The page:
Now that we've got Jira rolled out through the entire company, I'm looking forward to seeing how I can use it with both Confluence and my technical writing. I'm wondering just how much benefit there'll be from using the Jira macros in the wiki, and how these allow the two system to collaborate.

More on this as and when.

More Work, More Benefits 
As a technical writer I'm used to researching, writing and publishing user guides. In the pre-wiki days this was a relatively straightforward process involving MS Word, graphics, tables, reviews and PDFs.

In a wiki it's more complicated: there's more to do. Despite this, I still believe wikis are the way forward for a lot of user documentation.

Although my writing processes still encompasses the steps listed above (minus using Word - now I either write directly into the wiki or I write in Notepad), it also includes a number of other things such as:
  • adding labels/tags (for searching and grouping)
  • adding links (to and from related topics)
  • using a wide variety of macros (to re-use content, create TOCs, searchable fields etc etc).

And there's more. For example, I now have to monitor work from other depts that they've added to the user info. I have to research the tools (macros and plugins for example) available because I want to see if we can use these to improve what we're delivering and how we deliver it. Although we don't mess around with the content and formatting just because we can, we also have to test new ideas out to see what benefits these bring. 

All of this adds work and yes, it does make the whole process of creating and delivering user content longer and more complicated.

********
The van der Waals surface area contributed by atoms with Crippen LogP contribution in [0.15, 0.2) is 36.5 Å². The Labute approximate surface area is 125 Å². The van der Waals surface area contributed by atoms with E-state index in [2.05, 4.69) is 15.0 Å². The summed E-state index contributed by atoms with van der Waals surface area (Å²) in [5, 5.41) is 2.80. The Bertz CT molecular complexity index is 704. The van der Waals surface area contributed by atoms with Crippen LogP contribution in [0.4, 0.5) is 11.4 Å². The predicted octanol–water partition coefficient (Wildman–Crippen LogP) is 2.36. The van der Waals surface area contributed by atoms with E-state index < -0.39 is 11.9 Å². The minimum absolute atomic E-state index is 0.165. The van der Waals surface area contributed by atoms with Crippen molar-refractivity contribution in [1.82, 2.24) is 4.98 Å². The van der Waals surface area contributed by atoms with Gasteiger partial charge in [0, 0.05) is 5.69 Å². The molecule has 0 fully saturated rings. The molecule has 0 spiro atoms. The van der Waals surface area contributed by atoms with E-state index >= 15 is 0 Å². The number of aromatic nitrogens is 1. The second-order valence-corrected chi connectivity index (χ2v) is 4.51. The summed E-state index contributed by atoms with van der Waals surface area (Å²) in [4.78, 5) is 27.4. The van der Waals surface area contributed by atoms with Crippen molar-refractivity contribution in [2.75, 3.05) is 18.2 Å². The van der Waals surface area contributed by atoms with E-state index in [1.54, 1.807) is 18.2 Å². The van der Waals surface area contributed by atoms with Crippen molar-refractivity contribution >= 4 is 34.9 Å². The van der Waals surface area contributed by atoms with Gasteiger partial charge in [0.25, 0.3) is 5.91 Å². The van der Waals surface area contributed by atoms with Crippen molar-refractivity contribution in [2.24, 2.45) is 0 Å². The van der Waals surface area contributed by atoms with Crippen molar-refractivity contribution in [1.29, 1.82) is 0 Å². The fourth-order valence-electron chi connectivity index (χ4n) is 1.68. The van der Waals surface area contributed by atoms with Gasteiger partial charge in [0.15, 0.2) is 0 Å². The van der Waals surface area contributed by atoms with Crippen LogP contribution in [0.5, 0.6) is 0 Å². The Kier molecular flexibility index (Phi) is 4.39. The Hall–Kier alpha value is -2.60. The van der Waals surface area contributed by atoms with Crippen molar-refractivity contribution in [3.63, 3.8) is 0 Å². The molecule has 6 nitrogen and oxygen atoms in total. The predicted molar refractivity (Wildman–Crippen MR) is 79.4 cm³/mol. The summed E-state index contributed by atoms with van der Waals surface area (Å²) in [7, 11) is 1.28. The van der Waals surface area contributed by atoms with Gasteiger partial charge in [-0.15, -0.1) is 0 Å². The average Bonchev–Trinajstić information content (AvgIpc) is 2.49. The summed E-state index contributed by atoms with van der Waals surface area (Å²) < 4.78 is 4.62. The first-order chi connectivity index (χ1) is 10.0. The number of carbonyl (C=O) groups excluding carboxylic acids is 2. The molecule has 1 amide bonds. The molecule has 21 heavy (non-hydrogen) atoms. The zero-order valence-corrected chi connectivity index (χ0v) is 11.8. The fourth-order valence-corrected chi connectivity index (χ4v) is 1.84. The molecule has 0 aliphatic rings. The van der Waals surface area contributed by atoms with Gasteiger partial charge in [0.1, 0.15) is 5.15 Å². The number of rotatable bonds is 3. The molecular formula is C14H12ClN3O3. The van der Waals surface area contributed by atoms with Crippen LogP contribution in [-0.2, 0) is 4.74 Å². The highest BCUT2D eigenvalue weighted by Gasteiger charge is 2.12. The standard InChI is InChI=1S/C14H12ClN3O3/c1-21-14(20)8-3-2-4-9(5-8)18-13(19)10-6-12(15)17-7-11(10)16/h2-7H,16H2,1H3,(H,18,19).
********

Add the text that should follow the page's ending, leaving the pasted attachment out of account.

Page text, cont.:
But the benefits to myself as a techcial writer, and the company and clients in terms of better and more usable content far out way the negatives. 

It's an investment in time and effort that rewards everyone - and you can't say fairer than that can you?
Fastrack Problem Solving
One of the great advantages of using Confluence for your technical documentation is that colleagues can collaborate on a project, which basically means adding and editing content in one central place.

This is somewhere all the content for that project is created and kept, and a place that automatically informs all the team members about updates as and when these are made.

Confluence does this all day long, standing on its head. After a few clicks to set it up, you're done and can forget about everything but adding content.

But there's another form of collaboration too, one that we all know about but it's usually tucked away out of sight and only used when needed.

I'm talking about the user forum, or as it is called in this case, Atlassian Answers. 

There are several reasons why this is a great user resource, for example:
  1. I don't know about other forums, but the Atlassian one is excellent because you post a question and, almost without fail, you'll get a response in less than an hour, and often within a matter of minutes. These responses come from both other users and Atlassian staff. 
  2. I find there is feeling of community because everyone is here to be helpful. And the fact that you know that Atlassian staff, who are already busy with their day jobs, are keeping an eye on things, makes it even better.
  3. You ask questions, you get rewards. Like badges and karma points. Ok, these might seem like a bit of froth, but in fact it's good to know that by asking a question or supplying an answer that other people also benefit from it. Many's the time that I've hung my head and asked what seems to be a dumb question, only to find that other people also want to know the answer. Suddenly it's not a dumb question at all: you've done everyone a favour in fact.
  4. The questions you ask and answer all add to the general knowledge base of user info. And your input and experience will be different to other people's. This broadens everyone's understanding of how people are using Atlassian's products. 
  5. You also get to know (and trust) other people whose knowledge of the products is greater than yours. This may lead to other forms of collaboration. For example, you may end up doing business with them because they can supply the skills you need but don't have in-house.

I'm sure there are plenty of other good reasons and benefits of using the forum, and while I'd be the first to admit it is often my last port of call (because I either try to figure it out myself or I use Atlassian's extensive user information), it's normally the quickest way to get answers and resolve problems.